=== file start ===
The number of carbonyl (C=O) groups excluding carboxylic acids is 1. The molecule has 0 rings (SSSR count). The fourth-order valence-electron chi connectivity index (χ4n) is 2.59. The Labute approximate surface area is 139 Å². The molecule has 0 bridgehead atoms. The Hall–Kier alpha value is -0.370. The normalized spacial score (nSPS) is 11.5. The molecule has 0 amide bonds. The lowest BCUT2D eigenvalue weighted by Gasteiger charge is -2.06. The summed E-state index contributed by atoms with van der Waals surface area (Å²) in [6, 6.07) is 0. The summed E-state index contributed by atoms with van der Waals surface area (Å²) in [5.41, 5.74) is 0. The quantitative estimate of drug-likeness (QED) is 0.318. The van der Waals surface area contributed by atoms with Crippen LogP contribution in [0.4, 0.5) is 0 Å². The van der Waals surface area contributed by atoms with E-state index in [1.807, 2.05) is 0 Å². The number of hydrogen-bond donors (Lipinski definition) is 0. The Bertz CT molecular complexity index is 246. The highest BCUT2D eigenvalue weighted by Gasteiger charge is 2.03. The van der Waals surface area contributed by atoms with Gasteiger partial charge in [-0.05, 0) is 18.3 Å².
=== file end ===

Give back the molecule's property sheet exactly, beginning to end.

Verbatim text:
The number of carbonyl (C=O) groups excluding carboxylic acids is 1. The molecule has 0 rings (SSSR count). The fourth-order valence-electron chi connectivity index (χ4n) is 2.59. The Labute approximate surface area is 139 Å². The molecule has 0 bridgehead atoms. The Hall–Kier alpha value is -0.370. The normalized spacial score (nSPS) is 11.5. The molecule has 0 amide bonds. The lowest BCUT2D eigenvalue weighted by Gasteiger charge is -2.06. The summed E-state index contributed by atoms with van der Waals surface area (Å²) in [6, 6.07) is 0. The summed E-state index contributed by atoms with van der Waals surface area (Å²) in [5.41, 5.74) is 0. The quantitative estimate of drug-likeness (QED) is 0.318. The van der Waals surface area contributed by atoms with Crippen LogP contribution in [0.4, 0.5) is 0 Å². The van der Waals surface area contributed by atoms with E-state index in [1.807, 2.05) is 0 Å². The number of hydrogen-bond donors (Lipinski definition) is 0. The Bertz CT molecular complexity index is 246. The highest BCUT2D eigenvalue weighted by Gasteiger charge is 2.03. The van der Waals surface area contributed by atoms with Gasteiger partial charge in [-0.05, 0) is 18.3 Å².